- Artisanal and small-scale mining has grown significantly since the start of this century.
- There are various drawbacks of artisanal gold mining, including environmental degradation, money laundering, smuggling, etc.
- Central banks' domestic gold purchase plan can help countries across the globe to formalise and incorporate best practices into the sector.
Artisanal and small-scale mining has grown immensely in developing countries over the last twenty years. More than 20 million people across the globe are involved in artisanal and small-scale gold mining (ASGM) practices. Poverty, unemployment, organised crime, lucrative gold prices are some of the leading factors that encourage ASGM activities. Though the ASGM practice is illegal in few countries, it is the second most significant source of livelihood, followed by agriculture.
There are various associated ill-effects of ASGM, including substantial environmental degradation, mercury release, soil pollution, child labour, health, safety & environment (HSE) issues, money laundering and smuggling. The limited access of artisan miners to financial institutions also makes them vulnerable to robbery and marginal prices for the mined gold. In most cases, the trading of gold involves middlemen, which significantly reduces the margin of gold miners. Additionally, the gold coming from these sources is probably not going to have an option to fulfil due diligence for global processing plants.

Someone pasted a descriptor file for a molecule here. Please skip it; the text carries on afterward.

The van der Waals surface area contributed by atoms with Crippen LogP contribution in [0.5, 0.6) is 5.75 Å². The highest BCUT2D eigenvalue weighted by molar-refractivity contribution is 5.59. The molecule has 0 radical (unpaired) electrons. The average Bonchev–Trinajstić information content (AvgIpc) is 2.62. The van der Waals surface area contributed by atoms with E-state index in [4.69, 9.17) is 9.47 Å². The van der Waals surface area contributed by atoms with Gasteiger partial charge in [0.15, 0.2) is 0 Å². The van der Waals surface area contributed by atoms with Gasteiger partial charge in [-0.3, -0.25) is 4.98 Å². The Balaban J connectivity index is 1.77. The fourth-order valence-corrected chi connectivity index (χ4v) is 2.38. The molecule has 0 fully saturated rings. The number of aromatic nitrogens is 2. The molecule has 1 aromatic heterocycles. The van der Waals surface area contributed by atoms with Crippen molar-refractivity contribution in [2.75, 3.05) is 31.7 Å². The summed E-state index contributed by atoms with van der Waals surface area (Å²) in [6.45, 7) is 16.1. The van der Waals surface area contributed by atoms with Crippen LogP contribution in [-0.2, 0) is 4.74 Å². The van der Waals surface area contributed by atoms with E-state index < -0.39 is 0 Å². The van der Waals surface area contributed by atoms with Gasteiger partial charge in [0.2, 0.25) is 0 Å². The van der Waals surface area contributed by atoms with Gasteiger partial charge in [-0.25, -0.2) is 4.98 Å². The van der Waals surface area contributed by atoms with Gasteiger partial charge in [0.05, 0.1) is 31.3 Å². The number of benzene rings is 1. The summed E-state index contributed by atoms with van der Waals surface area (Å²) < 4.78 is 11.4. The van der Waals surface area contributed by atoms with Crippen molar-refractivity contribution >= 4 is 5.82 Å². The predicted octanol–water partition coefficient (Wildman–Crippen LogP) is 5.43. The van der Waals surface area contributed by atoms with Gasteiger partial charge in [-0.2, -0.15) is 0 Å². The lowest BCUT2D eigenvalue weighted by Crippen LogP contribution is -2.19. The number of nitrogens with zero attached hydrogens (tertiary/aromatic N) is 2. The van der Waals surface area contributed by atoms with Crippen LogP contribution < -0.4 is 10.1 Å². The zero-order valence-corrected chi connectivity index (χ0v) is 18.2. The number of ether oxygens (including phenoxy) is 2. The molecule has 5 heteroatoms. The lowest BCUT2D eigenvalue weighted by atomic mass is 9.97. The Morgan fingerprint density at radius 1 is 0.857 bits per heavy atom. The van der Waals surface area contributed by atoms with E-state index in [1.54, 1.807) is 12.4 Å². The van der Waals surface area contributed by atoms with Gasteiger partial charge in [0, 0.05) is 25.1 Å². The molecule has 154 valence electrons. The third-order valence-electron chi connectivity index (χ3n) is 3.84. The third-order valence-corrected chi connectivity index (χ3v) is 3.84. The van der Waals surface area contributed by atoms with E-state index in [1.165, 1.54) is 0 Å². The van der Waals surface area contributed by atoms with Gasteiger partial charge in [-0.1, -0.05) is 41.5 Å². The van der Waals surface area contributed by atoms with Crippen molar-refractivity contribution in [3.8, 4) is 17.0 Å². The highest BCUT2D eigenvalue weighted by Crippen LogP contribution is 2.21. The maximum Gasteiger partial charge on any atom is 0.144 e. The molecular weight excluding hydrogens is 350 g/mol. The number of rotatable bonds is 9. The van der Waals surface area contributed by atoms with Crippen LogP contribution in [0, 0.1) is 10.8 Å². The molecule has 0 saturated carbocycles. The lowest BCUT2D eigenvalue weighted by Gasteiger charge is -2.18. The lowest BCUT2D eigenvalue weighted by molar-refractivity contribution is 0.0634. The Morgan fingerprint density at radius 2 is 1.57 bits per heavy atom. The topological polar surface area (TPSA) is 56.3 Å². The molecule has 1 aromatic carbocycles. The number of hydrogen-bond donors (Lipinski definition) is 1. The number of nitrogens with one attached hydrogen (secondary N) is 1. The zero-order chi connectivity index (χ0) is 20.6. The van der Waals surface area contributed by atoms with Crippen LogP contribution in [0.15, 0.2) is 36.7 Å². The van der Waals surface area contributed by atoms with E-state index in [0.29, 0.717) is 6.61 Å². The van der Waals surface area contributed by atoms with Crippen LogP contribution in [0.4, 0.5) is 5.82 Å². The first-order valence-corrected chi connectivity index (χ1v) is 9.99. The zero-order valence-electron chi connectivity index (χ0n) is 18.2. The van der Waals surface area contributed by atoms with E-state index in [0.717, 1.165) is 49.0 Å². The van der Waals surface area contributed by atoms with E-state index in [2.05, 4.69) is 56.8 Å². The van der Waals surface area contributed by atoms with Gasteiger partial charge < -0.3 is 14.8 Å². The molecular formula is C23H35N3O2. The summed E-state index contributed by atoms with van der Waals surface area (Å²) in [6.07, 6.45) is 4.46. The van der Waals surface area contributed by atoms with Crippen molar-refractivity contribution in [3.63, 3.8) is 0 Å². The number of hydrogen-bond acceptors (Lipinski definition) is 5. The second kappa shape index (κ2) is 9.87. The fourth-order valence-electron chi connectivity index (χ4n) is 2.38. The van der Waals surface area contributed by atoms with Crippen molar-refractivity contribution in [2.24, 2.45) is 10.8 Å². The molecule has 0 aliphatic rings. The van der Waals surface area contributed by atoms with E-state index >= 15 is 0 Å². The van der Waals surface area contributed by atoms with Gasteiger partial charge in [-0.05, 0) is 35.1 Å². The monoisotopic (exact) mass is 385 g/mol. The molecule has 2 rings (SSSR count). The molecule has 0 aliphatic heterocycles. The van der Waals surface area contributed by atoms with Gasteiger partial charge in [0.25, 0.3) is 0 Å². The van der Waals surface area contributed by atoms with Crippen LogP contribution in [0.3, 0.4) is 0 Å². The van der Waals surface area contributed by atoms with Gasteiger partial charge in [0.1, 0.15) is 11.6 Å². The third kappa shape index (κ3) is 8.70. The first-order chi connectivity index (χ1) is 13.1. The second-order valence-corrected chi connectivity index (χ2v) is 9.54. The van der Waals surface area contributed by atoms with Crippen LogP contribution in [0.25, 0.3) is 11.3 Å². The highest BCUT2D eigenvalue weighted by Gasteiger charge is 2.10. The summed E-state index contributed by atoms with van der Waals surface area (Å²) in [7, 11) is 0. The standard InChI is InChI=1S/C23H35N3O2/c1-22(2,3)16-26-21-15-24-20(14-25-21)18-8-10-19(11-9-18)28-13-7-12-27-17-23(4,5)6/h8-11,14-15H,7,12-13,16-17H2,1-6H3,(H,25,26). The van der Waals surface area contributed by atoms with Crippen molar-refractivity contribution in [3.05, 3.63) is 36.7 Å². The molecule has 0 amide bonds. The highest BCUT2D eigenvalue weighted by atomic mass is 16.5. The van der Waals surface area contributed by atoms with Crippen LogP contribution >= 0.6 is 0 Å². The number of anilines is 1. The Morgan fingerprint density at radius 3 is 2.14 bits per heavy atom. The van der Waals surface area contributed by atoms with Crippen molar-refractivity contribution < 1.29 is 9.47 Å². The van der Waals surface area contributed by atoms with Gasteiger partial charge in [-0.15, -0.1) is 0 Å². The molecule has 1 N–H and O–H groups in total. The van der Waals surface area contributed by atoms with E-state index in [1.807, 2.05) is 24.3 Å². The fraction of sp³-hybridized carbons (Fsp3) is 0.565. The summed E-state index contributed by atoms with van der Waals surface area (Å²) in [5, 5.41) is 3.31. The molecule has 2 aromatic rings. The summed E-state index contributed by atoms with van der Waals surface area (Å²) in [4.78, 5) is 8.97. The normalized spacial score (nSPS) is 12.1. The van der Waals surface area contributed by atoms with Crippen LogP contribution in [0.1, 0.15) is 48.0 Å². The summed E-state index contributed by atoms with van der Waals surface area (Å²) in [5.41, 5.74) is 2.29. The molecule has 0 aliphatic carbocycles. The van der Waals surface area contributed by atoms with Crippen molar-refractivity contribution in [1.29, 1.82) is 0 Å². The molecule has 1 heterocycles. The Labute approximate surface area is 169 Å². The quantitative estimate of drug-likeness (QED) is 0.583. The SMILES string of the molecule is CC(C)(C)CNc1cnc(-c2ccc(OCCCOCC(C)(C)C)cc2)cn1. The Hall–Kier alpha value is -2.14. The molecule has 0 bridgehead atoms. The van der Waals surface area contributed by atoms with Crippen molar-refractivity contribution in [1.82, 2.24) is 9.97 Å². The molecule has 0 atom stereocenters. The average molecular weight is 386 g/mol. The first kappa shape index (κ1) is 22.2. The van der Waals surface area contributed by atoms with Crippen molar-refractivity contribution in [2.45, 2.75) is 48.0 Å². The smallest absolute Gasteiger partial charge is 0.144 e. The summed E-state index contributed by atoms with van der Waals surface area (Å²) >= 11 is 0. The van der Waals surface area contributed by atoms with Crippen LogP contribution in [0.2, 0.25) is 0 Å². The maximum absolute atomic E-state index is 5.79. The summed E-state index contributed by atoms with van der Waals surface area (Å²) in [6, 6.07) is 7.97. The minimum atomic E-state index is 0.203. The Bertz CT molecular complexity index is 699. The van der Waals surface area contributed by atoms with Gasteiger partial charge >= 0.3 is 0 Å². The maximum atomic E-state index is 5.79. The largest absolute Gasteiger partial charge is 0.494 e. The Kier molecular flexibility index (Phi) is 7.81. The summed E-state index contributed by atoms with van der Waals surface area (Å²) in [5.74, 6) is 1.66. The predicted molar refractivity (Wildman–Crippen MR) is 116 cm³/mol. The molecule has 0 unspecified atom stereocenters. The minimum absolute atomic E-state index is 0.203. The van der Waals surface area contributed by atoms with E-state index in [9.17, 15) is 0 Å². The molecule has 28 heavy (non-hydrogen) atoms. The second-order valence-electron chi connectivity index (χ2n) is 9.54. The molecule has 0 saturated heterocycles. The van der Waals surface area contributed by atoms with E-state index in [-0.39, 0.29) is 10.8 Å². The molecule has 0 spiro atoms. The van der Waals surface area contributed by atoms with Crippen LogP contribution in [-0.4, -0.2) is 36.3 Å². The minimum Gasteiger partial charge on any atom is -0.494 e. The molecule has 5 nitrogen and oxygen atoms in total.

Role of Banking System to implement best practices:
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Gold has become the cornerstone of the modern reserve management. It is the third most broadly held reserve currency, followed by the US dollar and the euro.
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Since emerging economies face challenges of currency instability, they try to increase their gold reserves. Central banks in such markets are reinforcing their gold reserves with locally mined gold with the help of artisanal miners. The practice allows banks to buy gold in local currencies, avoiding currency losses. At the same time, the practice also supports the livelihood of artisanal miners.
However, the formalisation of the sector in a responsible way can significantly enhance artisanal miners' lives by incorporating the best practices in the sector.
How a central bank domestic ASGM purchase program can help miners:
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The World Gold Council (WGC) has highlighted the four countries – Ethiopia, Mongolia, Ecuador and the Philippines – whose central banks followed domestic ASGM purchase program and elaborated how these programs have brought a change in ASGM practices in these countries.
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In Mongolia, the central bank promoted the Fairmined Standards. In Ecuador, the bank decided to purchase gold from licensed miners with bank accounts and issue invoices. In the Philippines, the central bank assured the quality of gold through London Bullion Market Association (LBMA) accredited refineries. In the case of Ethiopia, the central bank sells a portion of their purchase to LBMS accredited refineries.
The examples shared by WGC have clearly shown the prospect and potential of widening their use. These initiatives can help countries to formalise artisanal mining practices and limit illegal mining.